Monday, November 22, 2010

When Games Are Just Too Gamey

This is the issue I have with many role-playing games. To me, a role-playing game is supposed let you get a bit lost in a fun story and take part in its creation by playing a character. However, two many times a game that’s supposed to draw you in like this, fails to do so because it just has to keep reminding you that it’s a game. There are two main ways that role-playing games do this.

Clunky Mechanics

When you’re in the middle of a fast paced action scene most role-playing games want to resolve things round by round, step by step with a multitude of rules that cover a great many things that can happen at each step. This can give players a lot of control but it can also become so unwieldy that players no longer feel like they are in a daring combat. Instead they feel like they are waiting in line for their turn at the fun.

Game Language

To play a role-playing game you have to describe what your character is doing and the game master has to describe how the world reacts to that. However, there are game mechanics driving all of the outcomes and inevitably players and game masters start having conversations like this:

GM: “You need to roll 14 to succeed.”

Player: “Does my +2 terrain modifier apply to the role?”

GM: “When is it supposed to apply?”

Player: "In Urban environments. We’re in a town right?"

GM: “Yeah but this is more rural than urban. It’s not a very big town.”

Player: “Okay, I got a 13. I guess I failed.”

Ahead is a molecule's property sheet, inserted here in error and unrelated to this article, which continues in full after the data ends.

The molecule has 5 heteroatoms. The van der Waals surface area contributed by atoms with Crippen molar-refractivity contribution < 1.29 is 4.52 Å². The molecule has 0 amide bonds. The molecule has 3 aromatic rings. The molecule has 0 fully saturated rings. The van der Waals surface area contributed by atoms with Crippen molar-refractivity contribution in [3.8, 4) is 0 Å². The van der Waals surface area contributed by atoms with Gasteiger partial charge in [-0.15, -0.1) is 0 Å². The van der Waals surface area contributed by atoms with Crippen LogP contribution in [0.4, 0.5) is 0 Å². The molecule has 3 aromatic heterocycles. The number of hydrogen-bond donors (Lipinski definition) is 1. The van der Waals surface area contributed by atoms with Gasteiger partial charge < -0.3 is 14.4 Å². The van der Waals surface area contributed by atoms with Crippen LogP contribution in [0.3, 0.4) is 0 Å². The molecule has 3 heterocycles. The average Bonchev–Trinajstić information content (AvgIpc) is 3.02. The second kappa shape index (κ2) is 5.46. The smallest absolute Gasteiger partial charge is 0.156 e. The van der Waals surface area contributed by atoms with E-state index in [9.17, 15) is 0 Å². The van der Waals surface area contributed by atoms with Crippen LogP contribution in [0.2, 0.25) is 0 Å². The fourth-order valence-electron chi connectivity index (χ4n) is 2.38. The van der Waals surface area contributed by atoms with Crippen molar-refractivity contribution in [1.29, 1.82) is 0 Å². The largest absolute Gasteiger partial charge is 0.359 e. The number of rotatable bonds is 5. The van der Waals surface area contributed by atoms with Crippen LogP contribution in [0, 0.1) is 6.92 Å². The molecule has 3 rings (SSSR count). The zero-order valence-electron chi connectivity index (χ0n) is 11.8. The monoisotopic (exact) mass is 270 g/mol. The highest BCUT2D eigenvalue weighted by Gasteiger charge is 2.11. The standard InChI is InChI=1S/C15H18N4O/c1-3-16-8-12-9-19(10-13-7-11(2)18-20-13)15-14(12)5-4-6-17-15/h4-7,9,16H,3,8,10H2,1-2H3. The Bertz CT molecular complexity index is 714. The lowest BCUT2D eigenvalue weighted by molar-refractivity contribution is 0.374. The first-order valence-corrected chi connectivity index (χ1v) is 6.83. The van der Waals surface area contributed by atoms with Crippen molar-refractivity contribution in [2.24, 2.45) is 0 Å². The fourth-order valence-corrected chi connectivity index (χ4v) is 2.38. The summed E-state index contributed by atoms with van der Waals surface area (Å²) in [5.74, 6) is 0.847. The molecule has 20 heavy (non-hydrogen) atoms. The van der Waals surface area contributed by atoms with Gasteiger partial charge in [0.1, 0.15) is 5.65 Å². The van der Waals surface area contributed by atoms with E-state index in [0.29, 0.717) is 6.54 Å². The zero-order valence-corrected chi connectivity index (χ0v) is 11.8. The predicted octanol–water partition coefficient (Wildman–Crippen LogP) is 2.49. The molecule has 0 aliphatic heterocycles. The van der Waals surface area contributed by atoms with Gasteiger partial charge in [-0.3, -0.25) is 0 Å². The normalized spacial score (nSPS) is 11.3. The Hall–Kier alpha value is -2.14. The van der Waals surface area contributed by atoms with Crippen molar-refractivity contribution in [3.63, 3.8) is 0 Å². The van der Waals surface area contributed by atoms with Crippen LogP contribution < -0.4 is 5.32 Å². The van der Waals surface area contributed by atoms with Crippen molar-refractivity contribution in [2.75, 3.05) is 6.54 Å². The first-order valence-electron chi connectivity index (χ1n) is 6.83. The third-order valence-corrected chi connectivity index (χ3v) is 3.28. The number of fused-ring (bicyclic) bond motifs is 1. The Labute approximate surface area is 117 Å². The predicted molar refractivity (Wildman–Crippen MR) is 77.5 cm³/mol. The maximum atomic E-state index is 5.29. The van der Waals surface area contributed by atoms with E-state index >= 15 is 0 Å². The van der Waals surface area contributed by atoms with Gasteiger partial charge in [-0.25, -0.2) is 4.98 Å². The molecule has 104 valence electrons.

And so on. Pretty exciting scene, eh? This could be right in the middle of a combat with a horde of orcs bearing down on the players, but the conversation sure doesn’t make it sound like much is going on. True the players and GM could jazz it up by talking at length about the swing of a sword or the deep wound it lands, but the rules don't encourage that conversation. They encourage talking about numbers.

Cool Factor 5 Attempted Solutions

For the game I’m designing, I’m attempting to address these problems. My hope is to create streamlined rules where players can accomplish cool actions without getting bogged down by clunky rules. To this end, I am trying to institute a simultaneous round where everyone goes at once. I'm also speeding up resolution by making it a standard difficulty to hit most of the time.

I'm also working on game language. The Cool Factor 5 RPG is about light-hearted, fluffy, action-packed fun. I want to build it with language that reflects that. Difficulties that need to be rolled can be expressed as Kinda Cool, Pretty Cool, Very Cool, and Extremely Cool. This means, roll 5, 10, 15, or 20. Players can use different skills in different styles. The styles are Awesome, Chill and Slick for being energetic, thoughtful or tricky. When a player makes a roll they are seeing how cool they can be at that moment. So instead of asking the player to make a skill check against a difficulty class 15 and the player replying “I rolled a 17” it can sounds something like this:

GM: You need to make an Awesome Gun check to be Pretty Cool. (Player rolls) How Cool were you?

Player: “Wow, that shot was Very Cool!”

It may sound ridiculous, but the games supposed to be silly and fun. The hope is that by allowing players to use this kind of language to convey game information it will help reinforce the fun theme and avoid game conversations that sound like reading of a technical manual.

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